It is with some considerable sadness that I have today added my name to a petition calling on the Liberal Democrats to withdraw their support for Andrew Lansley’s NHS reforms bill.
It is not that I am opposed to change in the NHS, indeed I belive that the NHS does need drastic reform.
For one it needs bringing back into the public sector following the disasterous privatisation of our hospitals through PFI by the Labour Party. The money we are wasting on interest payments to keep our hospitals open as a result of those schemes is draining the resources needed to provide the medical equipment needed to keep people alive.
It is also necessary for us to reverse Labour’s disasterous privatisation of walk-in clinics and out of hours GP care, which has simultaneously upped the bills and downed the service.
We need to end the situation where hospitals are paying for locum doctors through agencies because those doctors will not work directly for the hospital on less money, this situation is bleeding even more money out of the NHS and into the private sector.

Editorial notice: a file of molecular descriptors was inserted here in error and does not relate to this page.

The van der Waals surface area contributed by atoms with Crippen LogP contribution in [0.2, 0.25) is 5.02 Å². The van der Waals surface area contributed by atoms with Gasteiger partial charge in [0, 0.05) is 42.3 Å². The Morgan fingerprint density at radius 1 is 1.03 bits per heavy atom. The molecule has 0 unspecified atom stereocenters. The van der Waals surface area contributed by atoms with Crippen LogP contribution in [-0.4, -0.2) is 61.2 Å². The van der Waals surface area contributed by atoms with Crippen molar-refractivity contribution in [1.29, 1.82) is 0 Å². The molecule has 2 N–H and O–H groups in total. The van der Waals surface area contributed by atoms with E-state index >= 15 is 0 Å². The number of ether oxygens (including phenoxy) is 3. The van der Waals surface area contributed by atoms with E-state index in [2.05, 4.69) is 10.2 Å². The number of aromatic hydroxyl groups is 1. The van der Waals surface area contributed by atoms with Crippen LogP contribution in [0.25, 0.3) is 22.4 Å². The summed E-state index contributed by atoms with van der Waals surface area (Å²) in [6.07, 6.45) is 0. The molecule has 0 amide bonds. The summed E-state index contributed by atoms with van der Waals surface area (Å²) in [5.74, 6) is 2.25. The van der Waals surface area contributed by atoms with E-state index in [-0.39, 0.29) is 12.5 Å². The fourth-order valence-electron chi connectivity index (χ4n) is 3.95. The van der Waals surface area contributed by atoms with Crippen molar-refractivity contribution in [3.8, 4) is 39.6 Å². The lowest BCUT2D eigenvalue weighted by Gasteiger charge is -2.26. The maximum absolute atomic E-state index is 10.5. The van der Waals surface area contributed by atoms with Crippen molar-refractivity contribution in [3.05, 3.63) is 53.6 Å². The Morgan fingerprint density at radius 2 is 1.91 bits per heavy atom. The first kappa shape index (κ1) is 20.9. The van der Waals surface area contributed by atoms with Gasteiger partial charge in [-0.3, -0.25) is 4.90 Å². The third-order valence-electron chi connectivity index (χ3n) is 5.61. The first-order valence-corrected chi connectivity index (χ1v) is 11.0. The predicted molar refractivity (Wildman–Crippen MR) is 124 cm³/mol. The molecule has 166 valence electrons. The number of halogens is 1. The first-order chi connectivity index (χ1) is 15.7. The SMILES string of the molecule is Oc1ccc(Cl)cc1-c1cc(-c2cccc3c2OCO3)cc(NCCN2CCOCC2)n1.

We need to end the control that the big drugs and medical maufacturing companies have over the supposedly independent research into medicine, which means that any outcomes are driven by the needs of the funder rather than the needs of the patient.
We need to outlaw the practice of tidying up the medical records after the event so that there is syncrhonicity between the computerised records and the stated practice of the hosptials.
We need to stop the use of NHS facilities by private sector medics, and when private operations go wrong we need to charge for the NHS to put the work right.
We need to stop out ED’s being used as GP practices by people who are not registered with the GP system, we need to insist that foreign nationals show their medical cards before seeking service and where a vist to the ED results in an admission we need to charge appropriately where appropriate rather than just letting the care be given.
There are a lot of changes needed to be made to the NHS, and I had hoped that this bill would address some of those changes, which is why until now I have refrained from opposing it.
I see nothing in the bill that directly addresses any of the above issues, nor any of the plethora of other issues that I have with the way in which the NHS operates, and therefore I am prepared at this point in time to withdraw my support for these changes, and declare my opposition to them.
A great opportunity has been missed, I strongly regret that.